Volume 5, Number 3—June 1999
Tuberculosis in the Caribbean: Using Spacer Oligonucleotide Typing to Understand Strain Origin and Transmission
|Spoligotype no. meth. 1||No. of strains harboring this type||No. of strains typed by
||Summary of results obtained by molecular typing methodsb||Clinical and epidemiologic data, origin, observations|
|IS6110 RFLP meth.2||DR RFLP meth.3||DRE PCR meth.4|
|1||2||2||2||2||Different by meth. 2, Beijing IS6110 pattern||Found in Surinam and Guadeloupe|
|2||9||9||2||8||No subcluster by PGRS-RFLP: all strains identical by meth. 2 and 4 IS-type J and by PGRS-RFLP||2 patients from hospital A and 2 from B + 2 patients with same surnames|
|3||3||3||1||3||2/3 strains identical by meth. 2, 3, and 4, IS-type P||Found in Surinam and Guadeloupe, 2 patients from hospital A|
|5||2||1||1||2||2/2 strains identical by meth. 2 and 4, IS type not yet defined||Found in Martinique and Guadeloupe, no evident epidemiologic link|
|12||2||2||2||1||One spacer difference with type 14, identical by meth. 2 and 3, IS-type A||Very common pattern, represent both active transmission and reactivation|
|13||2||2||2||ND||One spacer difference with type 14, identical by meth. 2 and 3, IS-type A||Suspicion of cross-contamination (sampling in the same hospital in 3 days)|
|14||15||15||13||8||Identical by meth. 2 and 3, identical by method 4 (one band), IS-type A||Very common pattern, represent both active transmission and reactivation|
|15||2||2||2||2||2/2 strains identical by meth. 2, 3, and 4, IS-type C||Imported cluster (Surinam or Dominican Republic)|
|17||6||6||1||5||Subclustered by PGRS-RFLP: 17B, 2 strains identical by meth. 2, 3 and 4, IS-type N||17B found in 2 Guadeloupean patients hospitalized in same hospital B|
|29||5||5||4||5||5/5 strains identical by meth. 2, 3, and 4, IS-type B||3 of 5 Guadeloupean patients hospitalized in same hospital B|
|30||2||2||2||2||2/2 strains identical by meth. 2, 3, and 4||2 patients from the same part of Guadeloupe|
|31||2||2||1||1||2/2 strains different by meth.||2 Found in French Guiana and in Guadeloupe, no epidemiologic link|
|33||2||ND||ND||2||2/2 strains different by meth. 4||Found in French Guiana, no epidemiologic link|
|34||2||2||1||2||2/2 strains identical by meth. 4, method 2: inconclusive, under investigation||Patients from French Guiana, suspected to be epidemiologically linked|
|42||3||3||1||3||3/3 strains different by meth. 2 and 4||Found in Guadeloupe (one patient) and French Guiana (2 patients), no link|
|44||2||2||ND||2||2/2 strains identical by meth. 2 and 4||2 patients from St. Maarten (couple)|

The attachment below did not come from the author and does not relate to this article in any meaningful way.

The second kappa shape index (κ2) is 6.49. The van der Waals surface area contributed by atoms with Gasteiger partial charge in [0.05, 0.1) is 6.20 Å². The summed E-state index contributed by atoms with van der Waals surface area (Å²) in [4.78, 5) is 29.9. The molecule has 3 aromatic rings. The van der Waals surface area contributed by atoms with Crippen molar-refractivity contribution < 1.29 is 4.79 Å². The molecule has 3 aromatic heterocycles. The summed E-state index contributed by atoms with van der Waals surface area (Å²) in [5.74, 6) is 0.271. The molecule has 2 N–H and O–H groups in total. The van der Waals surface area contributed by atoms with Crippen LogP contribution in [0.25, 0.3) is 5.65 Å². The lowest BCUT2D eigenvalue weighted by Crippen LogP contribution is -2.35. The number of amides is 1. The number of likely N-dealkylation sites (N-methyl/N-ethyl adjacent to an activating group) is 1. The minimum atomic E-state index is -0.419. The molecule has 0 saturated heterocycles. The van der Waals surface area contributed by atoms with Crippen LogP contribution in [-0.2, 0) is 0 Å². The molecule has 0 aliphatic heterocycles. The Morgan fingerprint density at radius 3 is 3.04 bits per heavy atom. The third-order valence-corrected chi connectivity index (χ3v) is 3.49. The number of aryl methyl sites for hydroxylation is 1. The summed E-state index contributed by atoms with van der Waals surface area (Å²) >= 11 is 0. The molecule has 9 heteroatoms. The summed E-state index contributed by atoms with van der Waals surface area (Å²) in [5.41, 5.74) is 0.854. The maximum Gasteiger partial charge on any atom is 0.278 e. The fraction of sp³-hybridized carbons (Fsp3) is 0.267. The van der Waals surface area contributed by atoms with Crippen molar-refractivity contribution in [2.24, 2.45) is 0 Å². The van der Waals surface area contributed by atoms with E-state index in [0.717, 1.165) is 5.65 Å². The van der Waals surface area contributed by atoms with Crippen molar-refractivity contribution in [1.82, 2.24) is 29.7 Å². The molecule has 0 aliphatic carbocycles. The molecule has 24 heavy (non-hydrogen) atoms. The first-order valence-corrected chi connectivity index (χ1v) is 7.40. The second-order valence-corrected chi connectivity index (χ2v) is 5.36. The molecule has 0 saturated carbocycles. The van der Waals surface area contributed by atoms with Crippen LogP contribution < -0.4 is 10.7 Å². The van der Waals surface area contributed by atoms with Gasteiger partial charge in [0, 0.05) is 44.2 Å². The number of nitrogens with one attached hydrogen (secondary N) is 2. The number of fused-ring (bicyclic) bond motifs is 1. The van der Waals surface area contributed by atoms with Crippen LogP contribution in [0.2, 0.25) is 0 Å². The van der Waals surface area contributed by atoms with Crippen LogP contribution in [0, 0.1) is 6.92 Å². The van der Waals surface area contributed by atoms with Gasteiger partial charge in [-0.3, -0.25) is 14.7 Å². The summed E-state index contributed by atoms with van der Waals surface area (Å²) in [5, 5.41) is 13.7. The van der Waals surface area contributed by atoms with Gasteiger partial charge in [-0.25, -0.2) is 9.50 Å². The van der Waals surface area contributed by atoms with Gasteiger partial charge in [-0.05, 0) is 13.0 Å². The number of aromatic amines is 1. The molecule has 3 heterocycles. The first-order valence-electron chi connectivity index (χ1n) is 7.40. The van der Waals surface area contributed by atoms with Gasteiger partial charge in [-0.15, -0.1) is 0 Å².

|45||6||1||ND||4||4/6 strains identical by meth. 4. (2: pending)||5 patients from Martinique, one from Guadeloupe, under investigation|
|46||3||1||ND||3||2/3 strains identical by meth. 4||Found in a Martinique and a Guadeloupe patient, under investigation|
|50c||29||16||8||20||Subclustered by meth. 2, 4 and PGRS-RFLP, IS-type E (3 pat.) and F (2 pat)||Imported clusters (Haïti), other links under investigation|
|51||4||3||2||3||2/4 strains identical by meth. 2 and 4 (2: pending)||Imported cluster (Haïti) for 2 patients, other links under investigation|
|53c||29||10||8||20||Subclustered by meth. 2, 4 and PGRS, IS-type K (2 pat.) and T (3 pat.)||Patients from cluster T come from the same ward of hospital A, 1996|
|61||2||2||1||1||2/2 strains identical by PGRS-RFLP, IS results: under investigation||Found in French Guiana in Guadeloupe, under investigation|
|63||2||2||1||2||2/2 strains identical by meth. 2 and 4, IS-type R||2 patients from hospital A in Guadeloupe, under investigation|
|64||1||1||ND||1||***||2 isolates from one single patient|
|65||2||ND||ND||ND||(Results pending)||Found in French Guiana, under investigation|
|66||2||2||ND||2||2/2 strains identical by meth. 2 and 4||Found in French Guiana, same surname|
|67||2||1||ND||2||2/2 strains identical by meth. 2 and PGRS-RFLP||Found in French Guiana, under investigation|
|68||2||1||ND||ND||(Results pending)||Found in one Martinique patient and in Barbados, under investigation|
aOf 218 isolates typed, 145 isolates were grouped in 27 distinct spoligo-defined clusters, which were further analyzed by one or more typing methods—IS6110-RFLP (meth. 2), DR-RFLP (meth. 3), and DRE-PCR (meth.4), and sometimes PGRS-RFLP when DRE-PCR or IS6110-RFLP results were inconclusive or unavailable.
bIsolates with matching spoligotypes and matching IS6110 patterns (meth. 1 and 2) or with matching spoligotypes and matching DRE-PCR patterns (meth. 1 and 4) were considered to make up a cluster of epidemiologically associated strains.
c Noninformative spoligotype patterns that lack any discriminating power.
*** Two clinical isolates from a single patient.
RFLP, restriction fragment length polymorphism; DR, direct repeat; DRE, double-repetitive element; PCR, polymerase chain reaction; PGRS, polymorphic GC-rich probe; ND, not done.
The conclusions, findings, and opinions expressed by authors contributing to this journal do not necessarily reflect the official position of the U.S. Department of Health and Human Services, the Public Health Service, the Centers for Disease Control and Prevention, or the authors' affiliated institutions. Use of trade names is for identification only and does not imply endorsement by any of the groups named above.
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